enhanced southwesterly flow aloft overspreading the moist low-level
southeasterlies east of the aforementioned sfc trough, shear will
favor the development isolated organized/supercell storms. Moist
outflow from storms initiating along and east of this sfc trough
could produce new storm development along the Front Range later in
the afternoon with passage of yet another weak upper air yet due to
disturbance. The eastern most t-storms will probably have the
best chance to turn severe, with large hail and damaging winds
the main threats. However, a couple storm cells associated with
the second wave of storms moving off the northern Front Range
could also turn severe assuming the morning cloud cover burns off
early enough to allow for adequate heating of the boundary layer.
Nevertheless, cannot rule out an isolated tornado or two with
both storm complexes with favorable shear in place. The Storm
Prediction Center has nearly all of northeast Colorado in a Slight
Risk for Severe Monday. The high country should also see its
share of showers and t-storms but a drier sub- cloud environment
may lead to more gusty outflow winds than actual wetting rainfall.
Temperatures Monday will continue to lower with cooling aloft as
the upper trough nears.

Monday night and Tuesday, the western upper trough is forecast to
migrate east-northeastward over Wyoming and northern Colorado
bringing more clouds and another round of showers and afternoon
thunderstorms to the forecast region. Will go with high scattered
PoPs in the high country and far northeast plains during the
afternoon/evening hours, and generally isolated storm coverage
elsewhere. Storm intensities should not be as great due to less
favorable shear and less solar heating.

By Wednesday, moisture associated with the upper trough is progged
to move east of the region, only to be replaced by another batch of
moist and unstable air connected to a shortwave trough lifting out
of the lower Great Basin. Could see scattered to numerous showers
and t-storms develop in the high country by late morning or early
afternoon, and isolated to scattered t-storms on the plains aided by
warmer temperatures. Thursday and beyond, the airmass over Colorado
warms and dries significantly as models show a strong upper ridge
building over the Great Plains. This places the forecast area under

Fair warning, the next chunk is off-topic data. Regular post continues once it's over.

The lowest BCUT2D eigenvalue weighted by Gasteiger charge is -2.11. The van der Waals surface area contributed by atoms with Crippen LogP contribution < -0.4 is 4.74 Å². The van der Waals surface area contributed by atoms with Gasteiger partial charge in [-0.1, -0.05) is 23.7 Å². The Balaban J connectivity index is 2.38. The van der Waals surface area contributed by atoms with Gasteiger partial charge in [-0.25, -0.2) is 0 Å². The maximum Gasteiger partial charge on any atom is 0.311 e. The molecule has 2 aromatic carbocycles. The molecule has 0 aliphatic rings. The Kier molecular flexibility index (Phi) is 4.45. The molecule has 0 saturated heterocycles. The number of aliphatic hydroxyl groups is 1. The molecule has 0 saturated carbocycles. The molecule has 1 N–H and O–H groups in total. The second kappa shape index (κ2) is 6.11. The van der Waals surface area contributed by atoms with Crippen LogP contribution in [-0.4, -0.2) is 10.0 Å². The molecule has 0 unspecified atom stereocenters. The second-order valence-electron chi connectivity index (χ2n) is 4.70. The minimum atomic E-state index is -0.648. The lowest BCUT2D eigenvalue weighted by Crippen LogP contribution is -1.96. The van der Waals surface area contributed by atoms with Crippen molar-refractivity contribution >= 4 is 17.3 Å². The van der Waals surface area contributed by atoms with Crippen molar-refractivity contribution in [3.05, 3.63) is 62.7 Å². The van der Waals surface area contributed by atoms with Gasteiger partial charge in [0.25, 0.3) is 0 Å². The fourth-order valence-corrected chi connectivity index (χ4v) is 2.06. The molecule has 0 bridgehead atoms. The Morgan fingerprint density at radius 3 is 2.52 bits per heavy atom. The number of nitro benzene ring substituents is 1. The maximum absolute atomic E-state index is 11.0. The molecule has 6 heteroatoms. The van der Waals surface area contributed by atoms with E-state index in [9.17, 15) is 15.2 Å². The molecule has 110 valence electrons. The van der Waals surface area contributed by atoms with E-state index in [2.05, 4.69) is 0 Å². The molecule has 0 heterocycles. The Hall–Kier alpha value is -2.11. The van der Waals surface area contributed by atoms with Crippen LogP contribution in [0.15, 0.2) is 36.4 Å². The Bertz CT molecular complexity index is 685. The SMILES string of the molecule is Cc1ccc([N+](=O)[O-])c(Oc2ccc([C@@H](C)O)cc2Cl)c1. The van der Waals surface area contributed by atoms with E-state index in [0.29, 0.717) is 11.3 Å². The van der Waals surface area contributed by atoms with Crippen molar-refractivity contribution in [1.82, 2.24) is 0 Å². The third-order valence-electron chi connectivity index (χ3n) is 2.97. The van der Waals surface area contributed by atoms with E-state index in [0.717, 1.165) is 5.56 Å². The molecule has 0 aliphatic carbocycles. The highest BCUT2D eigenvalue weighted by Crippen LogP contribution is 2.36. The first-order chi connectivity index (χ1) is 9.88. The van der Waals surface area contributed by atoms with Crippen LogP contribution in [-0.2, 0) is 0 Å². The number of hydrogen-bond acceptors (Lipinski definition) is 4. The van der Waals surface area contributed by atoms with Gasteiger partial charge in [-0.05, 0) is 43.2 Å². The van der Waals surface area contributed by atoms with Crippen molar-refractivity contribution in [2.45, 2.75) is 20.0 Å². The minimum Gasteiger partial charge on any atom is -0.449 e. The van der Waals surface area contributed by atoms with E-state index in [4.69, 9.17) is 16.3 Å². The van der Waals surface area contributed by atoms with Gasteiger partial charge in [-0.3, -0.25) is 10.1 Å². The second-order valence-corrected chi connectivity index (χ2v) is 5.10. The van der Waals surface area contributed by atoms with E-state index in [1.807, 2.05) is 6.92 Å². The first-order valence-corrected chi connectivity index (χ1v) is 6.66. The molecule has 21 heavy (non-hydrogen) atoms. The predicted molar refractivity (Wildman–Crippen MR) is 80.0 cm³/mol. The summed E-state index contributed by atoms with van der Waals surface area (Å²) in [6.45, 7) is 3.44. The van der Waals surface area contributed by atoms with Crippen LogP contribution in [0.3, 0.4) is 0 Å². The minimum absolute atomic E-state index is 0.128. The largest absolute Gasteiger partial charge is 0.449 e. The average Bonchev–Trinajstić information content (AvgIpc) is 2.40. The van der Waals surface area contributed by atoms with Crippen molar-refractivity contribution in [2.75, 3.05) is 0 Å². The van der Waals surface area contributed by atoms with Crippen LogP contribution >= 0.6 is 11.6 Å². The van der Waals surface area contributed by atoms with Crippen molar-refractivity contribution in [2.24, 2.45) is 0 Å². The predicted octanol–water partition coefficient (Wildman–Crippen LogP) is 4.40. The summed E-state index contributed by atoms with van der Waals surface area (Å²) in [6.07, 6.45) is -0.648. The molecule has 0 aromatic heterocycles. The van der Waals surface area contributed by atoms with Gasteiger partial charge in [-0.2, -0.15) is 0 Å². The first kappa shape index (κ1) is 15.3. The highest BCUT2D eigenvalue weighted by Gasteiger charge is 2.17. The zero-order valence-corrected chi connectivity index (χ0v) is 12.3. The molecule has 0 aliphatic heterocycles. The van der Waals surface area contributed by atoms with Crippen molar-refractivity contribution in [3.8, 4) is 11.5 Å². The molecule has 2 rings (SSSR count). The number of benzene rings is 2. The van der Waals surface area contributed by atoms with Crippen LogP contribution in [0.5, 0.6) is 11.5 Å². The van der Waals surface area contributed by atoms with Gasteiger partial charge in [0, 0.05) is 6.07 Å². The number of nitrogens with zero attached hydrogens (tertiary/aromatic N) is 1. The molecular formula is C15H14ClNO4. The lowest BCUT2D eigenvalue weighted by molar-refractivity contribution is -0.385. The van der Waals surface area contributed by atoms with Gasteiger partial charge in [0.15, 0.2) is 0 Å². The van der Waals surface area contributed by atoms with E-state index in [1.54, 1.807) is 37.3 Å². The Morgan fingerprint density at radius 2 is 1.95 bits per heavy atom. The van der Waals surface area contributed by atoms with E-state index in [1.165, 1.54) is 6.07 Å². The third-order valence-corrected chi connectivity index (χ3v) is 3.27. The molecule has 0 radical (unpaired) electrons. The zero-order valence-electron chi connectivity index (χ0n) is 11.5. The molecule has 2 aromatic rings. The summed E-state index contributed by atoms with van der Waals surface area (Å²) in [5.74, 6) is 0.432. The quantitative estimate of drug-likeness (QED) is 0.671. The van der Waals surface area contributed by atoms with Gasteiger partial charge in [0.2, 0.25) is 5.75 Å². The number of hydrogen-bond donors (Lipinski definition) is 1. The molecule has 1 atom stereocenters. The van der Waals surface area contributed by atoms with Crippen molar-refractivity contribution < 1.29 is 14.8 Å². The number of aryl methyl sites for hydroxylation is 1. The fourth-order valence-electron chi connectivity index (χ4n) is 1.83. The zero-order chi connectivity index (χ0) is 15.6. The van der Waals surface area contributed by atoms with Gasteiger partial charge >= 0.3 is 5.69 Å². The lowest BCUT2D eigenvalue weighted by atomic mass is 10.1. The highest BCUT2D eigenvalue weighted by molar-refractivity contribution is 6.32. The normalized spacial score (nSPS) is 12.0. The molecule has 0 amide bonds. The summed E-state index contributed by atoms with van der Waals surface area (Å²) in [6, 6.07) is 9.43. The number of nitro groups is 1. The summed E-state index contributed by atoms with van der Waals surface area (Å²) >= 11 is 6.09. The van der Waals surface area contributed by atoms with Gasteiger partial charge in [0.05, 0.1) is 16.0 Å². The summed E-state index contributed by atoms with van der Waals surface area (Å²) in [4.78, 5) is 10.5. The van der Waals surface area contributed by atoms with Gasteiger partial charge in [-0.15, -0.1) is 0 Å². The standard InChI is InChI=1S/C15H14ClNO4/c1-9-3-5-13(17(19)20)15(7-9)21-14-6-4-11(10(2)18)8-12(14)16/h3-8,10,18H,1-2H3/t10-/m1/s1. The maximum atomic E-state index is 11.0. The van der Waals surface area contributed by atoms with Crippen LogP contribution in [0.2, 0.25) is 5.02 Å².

a rather strong southwest flow aloft. Rising temperatures, falling
humidities and gusty winds on Friday could once again create high
wildland fire danger for portions of the CWA.


.AVIATION...(For the 06Z TAFS through 06Z Sunday night)
Issued at 400 AM MDT Sun May 27 2018

VFR conditions will likely give way to stratus and MVFR/possible
IFR ceilings later tonight. For today, the dry southwest flow
aloft should keep storm development just to the east of the Denver
area airports including KDEN. However, they will likely impact the
northeast and southeast approach gates between 20Z and 01Z with
more widespread convective development there. Southerly winds
should prevail through 15Z, although a weak northerly push
associated with northern high plains convection may bring a
light/variable wind for a few hours 15Z-18Z. Then stronger
south/southeast winds around 15G25 knots expected 18Z-01Z, before
transitioning more easterly and then northerly tonight behind a
front. This front will also bring an increase in moisture and thus
stratus development with MVFR ceilings is likely after 06Z, with a
lower chance of IFR ceilings.


Issued at 400 AM MDT Sun May 27 2018

Another very warm and breezy day with extremely low humidity in
Park County will bring Red Flag conditions there. Winds will be a
little stronger today and more sunshine can be expected so
critical to extreme conditions are forecast. The southern
foothills in southern Jefferson/Western Douglas Counties will
also approach Red Flag conditions where fuels are sufficiently
dry. Elsewhere, sufficient spring green-up will keep fire danger
on the low side.


Red Flag Warning from noon today to 9 PM MDT this evening for



SHORT TERM...Barjenbruch
FIRE WEATHER...Barjenbruch is the U.S. government's official web portal to all federal, state and local government web resources and services.